Nationhood and the Edinburgh festivals
The world’s largest arts festival explores ideas of nationhood as the question of Scottish independence resurfaces. The FT’s Griselda Murray Brown speaks to Edinburgh International Festival director Fergus Linehan and theatre director John Tiffany
Produced by Griselda Murray Brown. Filmed & edited by Aidan Black. Additional footage courtesy of The Edinburgh International Festival. Pictures from National Theatre of Scotland and Getty Images
GRISELDA MURRAY BROWN (VOICEOVER): Every August, performers and artists descend on Scotland's capital for the world's largest arts festival. It is, in fact, made up of many festivals. The Edinburgh Festival Fringe, the Book Festival, Art Festival, International Festival, and others.
GRISELDA MURRAY BROWN: The Edinburgh International Festival was founded in 1947 in a moment of postwar optimism to provide what it called, a platform for the flowering of the human spirit. It seeks to bring the best theatre, dance, and music from around the world to Edinburgh. And to position Scottish culture on a global stage.
The idea of nationhood and of a national culture is particularly important in Scotland right now. In the recent referendum on Brexit, the majority of Scottish voters wanted to remain within the European Union, leading First Minister Nicola Sturgeon to suggest that a second referendum on Scottish independence is highly likely. But how will all of this play out at the festival this year?
FERGUS LINEHAN: I think the question of nationhood and Scottishness is one that's been to the fore. It was to the fore in the Scottish independence referendum. It was to the fore in the Brexit referendum. And it's now in the fore to how we begin to think our way out of where we are now.
How that reflects itself back onto the programme. In a practical sense, of course, we want to represent the best of what Scotland has. But I think that goes way beyond that. I mean, it goes to the point where you would have Scottish ballet presenting the work of a French choreographer. You'll have Sir John Eliot Gardiner, an English conductor, doing a German piece of music, or a German company doing Shakespeare.
So, the idea of nationhood I think is one that's really fluid. Interestingly, much more so than any other festival I've worked on, it's completely understood as an international festival. And sometimes, in other festivals there can be a pressure, which is to be almost a little parochial, whereas here it's very much when Scottish work is of that quality, of course it should be there, as opposed to anyone trying to necessarily push that agenda.
GRISELDA MURRAY BROWN: So, how does the Edinburgh International Festival compare to other cross-art festivals on this kind of scale?
FERGUS LINEHAN: I think what's completely unique about Edinburgh is just the scale of what happens here. And in some sense, it's the unformed nature of what happens here in such a relatively small and very beautiful place. So, it is, I mean, as people who've come to Edinburgh know, it's a complete immersion into that festival environment.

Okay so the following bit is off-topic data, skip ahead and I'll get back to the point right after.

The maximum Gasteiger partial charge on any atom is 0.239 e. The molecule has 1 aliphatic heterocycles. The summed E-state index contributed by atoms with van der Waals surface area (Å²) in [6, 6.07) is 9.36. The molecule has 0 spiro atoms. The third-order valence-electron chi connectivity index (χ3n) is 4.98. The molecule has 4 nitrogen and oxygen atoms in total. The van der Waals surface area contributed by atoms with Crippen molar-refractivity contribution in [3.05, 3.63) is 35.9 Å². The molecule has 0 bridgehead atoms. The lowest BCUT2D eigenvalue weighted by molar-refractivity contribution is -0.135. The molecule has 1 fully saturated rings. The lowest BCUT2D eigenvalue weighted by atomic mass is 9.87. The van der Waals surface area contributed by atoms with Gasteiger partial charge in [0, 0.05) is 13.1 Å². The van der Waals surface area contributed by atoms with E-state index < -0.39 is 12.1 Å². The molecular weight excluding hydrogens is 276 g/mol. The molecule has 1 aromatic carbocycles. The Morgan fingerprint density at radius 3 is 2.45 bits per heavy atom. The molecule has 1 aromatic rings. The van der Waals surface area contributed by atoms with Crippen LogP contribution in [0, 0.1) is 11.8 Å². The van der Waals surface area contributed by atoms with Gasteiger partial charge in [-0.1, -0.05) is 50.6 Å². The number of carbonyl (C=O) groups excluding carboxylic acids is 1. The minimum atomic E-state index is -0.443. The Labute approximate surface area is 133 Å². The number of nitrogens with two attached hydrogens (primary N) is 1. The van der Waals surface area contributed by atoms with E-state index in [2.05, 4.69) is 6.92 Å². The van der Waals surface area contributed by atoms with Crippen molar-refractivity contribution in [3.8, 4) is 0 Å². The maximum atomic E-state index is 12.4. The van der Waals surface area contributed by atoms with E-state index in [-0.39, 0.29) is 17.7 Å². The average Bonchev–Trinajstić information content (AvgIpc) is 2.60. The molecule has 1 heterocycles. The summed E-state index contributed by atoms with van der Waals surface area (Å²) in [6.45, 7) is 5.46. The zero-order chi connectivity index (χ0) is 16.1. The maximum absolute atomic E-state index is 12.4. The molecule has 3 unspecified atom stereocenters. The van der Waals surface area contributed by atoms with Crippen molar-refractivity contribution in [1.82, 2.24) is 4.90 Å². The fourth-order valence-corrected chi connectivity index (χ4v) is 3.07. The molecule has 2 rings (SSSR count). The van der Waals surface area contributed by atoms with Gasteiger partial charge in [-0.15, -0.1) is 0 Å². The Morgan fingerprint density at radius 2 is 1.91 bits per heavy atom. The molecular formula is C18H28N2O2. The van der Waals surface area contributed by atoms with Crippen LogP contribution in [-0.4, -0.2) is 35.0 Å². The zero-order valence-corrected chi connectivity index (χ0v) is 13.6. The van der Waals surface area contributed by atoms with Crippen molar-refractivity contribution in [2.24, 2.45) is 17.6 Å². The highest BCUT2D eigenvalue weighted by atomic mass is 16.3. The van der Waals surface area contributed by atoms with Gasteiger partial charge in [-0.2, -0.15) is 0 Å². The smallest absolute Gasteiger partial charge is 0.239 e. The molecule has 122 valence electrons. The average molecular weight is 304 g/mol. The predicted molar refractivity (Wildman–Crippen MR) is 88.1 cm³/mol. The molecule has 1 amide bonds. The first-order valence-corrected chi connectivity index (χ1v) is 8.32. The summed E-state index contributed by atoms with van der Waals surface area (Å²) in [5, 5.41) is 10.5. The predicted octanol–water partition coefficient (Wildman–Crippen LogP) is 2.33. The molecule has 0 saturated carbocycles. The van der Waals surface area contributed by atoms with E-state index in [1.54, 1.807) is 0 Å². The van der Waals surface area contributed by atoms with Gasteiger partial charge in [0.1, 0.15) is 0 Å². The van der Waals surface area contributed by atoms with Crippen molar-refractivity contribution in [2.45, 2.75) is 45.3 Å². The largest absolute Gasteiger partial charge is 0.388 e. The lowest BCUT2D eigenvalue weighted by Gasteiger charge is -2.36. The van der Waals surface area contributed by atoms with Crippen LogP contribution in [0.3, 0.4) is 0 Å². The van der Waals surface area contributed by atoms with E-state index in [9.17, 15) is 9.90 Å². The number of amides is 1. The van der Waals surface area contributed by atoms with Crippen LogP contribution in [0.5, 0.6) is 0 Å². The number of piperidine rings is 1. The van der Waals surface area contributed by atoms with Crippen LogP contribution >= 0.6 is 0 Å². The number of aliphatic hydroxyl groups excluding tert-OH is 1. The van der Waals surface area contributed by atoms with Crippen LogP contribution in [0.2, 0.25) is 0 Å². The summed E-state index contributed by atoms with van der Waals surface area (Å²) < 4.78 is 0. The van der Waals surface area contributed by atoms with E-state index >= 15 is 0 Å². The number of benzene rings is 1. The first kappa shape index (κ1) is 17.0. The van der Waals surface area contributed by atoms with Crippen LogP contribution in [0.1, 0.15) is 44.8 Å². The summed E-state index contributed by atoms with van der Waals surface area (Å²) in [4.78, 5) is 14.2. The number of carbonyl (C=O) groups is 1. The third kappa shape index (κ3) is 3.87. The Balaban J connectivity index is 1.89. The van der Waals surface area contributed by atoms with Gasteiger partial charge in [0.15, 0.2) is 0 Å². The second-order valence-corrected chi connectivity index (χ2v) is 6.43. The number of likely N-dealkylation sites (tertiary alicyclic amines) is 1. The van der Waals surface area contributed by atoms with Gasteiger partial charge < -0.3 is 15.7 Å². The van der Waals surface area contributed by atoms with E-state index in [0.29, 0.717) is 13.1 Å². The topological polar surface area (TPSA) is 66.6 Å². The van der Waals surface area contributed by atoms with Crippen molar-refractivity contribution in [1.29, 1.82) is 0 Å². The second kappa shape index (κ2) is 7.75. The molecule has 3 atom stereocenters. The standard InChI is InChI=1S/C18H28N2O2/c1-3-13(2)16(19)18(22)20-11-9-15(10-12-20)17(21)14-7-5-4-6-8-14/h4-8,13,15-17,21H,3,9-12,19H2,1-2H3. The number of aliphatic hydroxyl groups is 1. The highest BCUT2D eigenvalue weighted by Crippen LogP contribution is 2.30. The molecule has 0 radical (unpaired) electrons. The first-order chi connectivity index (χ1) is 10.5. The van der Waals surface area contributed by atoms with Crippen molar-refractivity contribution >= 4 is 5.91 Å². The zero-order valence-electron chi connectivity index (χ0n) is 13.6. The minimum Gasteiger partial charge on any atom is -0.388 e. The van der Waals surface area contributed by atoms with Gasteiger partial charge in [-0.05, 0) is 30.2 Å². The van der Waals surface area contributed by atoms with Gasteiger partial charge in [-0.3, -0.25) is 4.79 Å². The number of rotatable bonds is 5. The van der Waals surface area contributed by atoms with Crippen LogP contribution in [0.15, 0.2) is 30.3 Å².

And even in events like the Olympics or the World Cup, I just don't think you get quite such a sense that you know you're in the belly of the beast when you come to Edinburgh in August.
PERFORMER: And I want you guys all to know that I wouldn't put you in any danger.
PERFORMER: Count with me. Ready?
CROWD: One, two, three!
PERFORMER: That was awesome, Chris, you're a hero!
GRISELDA MURRAY BROWN: John Tiffany is bringing his production of Tennessee Williams' play The Glass Menagerie, which we've seen on Broadway in 2013, to the Edinburgh International Festival. Tiffany has worked extensively in Scotland and is perhaps best known as the director of Black Watch, which was a hit for the National Theatre of Scotland in 2006. He is also the director of the current West End hit, Harry Potter and the Cursed Child.
JOHN TIFFANY: We don't get American actors doing Tennessee Williams here. We often have it with British actors. So, in some ways, it's like when British actors like Mark Rylance go to New York and do Shakespeare. And the New York audiences go crazy. What we're getting is the real deal. Cherry Jones, who plays Amanda Wingfield, is from Paris Tennessee.
CHERRY JONES: --And your lungs press against your heart. And that poor little heart gets discouraged because it hasn't got any more room left to go on beating.
JOHN TIFFANY: We are in exactly the same place politically and financially as when Tennessee Williams set the play originally, which is kind of amazing. He describes a world where it feels like we're on the brink of a revolution, or at least some massive change. He describes a world where, as he, as Tennessee Williams puts it, the middle class of America were matriculated in a school for the blind.
I think the Edinburgh Festival's a great philtre, a prism for all those conversations about nationhood, Scottishness, Britishness. The first festival I think was in 1947, and it was started as a very active ambition to try and reunify Europe after the Second World War, which is ironic, isn't it? Given what we've just done as a country.
GRISELDA MURRAY BROWN: Culture is one of the key ways in which a nation like Scotland defines its identity. And yet, Edinburgh in August feels much more like a place of cultural exchange than of national sentiment.